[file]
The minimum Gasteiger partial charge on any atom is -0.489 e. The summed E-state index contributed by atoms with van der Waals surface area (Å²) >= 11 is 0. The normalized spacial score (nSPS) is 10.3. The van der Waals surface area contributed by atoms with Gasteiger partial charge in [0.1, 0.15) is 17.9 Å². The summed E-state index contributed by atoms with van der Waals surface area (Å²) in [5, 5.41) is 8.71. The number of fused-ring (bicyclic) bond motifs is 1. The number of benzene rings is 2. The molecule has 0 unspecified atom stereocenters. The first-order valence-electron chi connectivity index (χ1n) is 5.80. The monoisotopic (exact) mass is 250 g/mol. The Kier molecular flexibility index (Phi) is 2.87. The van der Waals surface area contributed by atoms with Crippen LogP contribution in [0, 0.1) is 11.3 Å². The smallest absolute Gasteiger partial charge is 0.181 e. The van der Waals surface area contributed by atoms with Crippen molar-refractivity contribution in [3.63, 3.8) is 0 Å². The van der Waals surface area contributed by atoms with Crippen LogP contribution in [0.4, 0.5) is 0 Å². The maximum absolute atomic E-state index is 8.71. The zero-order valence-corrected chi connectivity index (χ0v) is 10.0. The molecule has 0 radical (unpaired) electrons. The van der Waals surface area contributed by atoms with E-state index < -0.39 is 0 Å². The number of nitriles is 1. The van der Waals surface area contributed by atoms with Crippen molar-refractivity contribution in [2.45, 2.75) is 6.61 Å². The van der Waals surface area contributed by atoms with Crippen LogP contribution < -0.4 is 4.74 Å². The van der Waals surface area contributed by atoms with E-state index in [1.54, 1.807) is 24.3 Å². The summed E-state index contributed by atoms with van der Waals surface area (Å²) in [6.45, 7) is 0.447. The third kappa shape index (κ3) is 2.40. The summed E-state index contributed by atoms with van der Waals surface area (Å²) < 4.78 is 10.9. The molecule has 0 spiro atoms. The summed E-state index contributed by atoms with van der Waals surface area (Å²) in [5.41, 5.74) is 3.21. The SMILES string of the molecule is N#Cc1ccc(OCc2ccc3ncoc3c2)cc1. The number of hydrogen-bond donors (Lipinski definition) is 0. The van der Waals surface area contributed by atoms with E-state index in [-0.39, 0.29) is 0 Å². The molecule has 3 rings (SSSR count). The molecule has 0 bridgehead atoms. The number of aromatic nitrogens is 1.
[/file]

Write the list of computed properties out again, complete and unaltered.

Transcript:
The minimum Gasteiger partial charge on any atom is -0.489 e. The summed E-state index contributed by atoms with van der Waals surface area (Å²) >= 11 is 0. The normalized spacial score (nSPS) is 10.3. The van der Waals surface area contributed by atoms with Gasteiger partial charge in [0.1, 0.15) is 17.9 Å². The summed E-state index contributed by atoms with van der Waals surface area (Å²) in [5, 5.41) is 8.71. The number of fused-ring (bicyclic) bond motifs is 1. The number of benzene rings is 2. The molecule has 0 unspecified atom stereocenters. The first-order valence-electron chi connectivity index (χ1n) is 5.80. The monoisotopic (exact) mass is 250 g/mol. The Kier molecular flexibility index (Phi) is 2.87. The van der Waals surface area contributed by atoms with Crippen LogP contribution in [0, 0.1) is 11.3 Å². The smallest absolute Gasteiger partial charge is 0.181 e. The van der Waals surface area contributed by atoms with Crippen molar-refractivity contribution in [3.63, 3.8) is 0 Å². The van der Waals surface area contributed by atoms with Crippen LogP contribution in [0.4, 0.5) is 0 Å². The maximum absolute atomic E-state index is 8.71. The zero-order valence-corrected chi connectivity index (χ0v) is 10.0. The molecule has 0 radical (unpaired) electrons. The van der Waals surface area contributed by atoms with E-state index < -0.39 is 0 Å². The number of nitriles is 1. The van der Waals surface area contributed by atoms with Crippen molar-refractivity contribution in [2.45, 2.75) is 6.61 Å². The van der Waals surface area contributed by atoms with Crippen LogP contribution < -0.4 is 4.74 Å². The van der Waals surface area contributed by atoms with E-state index in [1.54, 1.807) is 24.3 Å². The summed E-state index contributed by atoms with van der Waals surface area (Å²) in [6.45, 7) is 0.447. The third kappa shape index (κ3) is 2.40. The summed E-state index contributed by atoms with van der Waals surface area (Å²) < 4.78 is 10.9. The molecule has 0 spiro atoms. The summed E-state index contributed by atoms with van der Waals surface area (Å²) in [5.41, 5.74) is 3.21. The SMILES string of the molecule is N#Cc1ccc(OCc2ccc3ncoc3c2)cc1. The number of hydrogen-bond donors (Lipinski definition) is 0. The van der Waals surface area contributed by atoms with E-state index in [-0.39, 0.29) is 0 Å². The molecule has 3 rings (SSSR count). The molecule has 0 bridgehead atoms. The number of aromatic nitrogens is 1.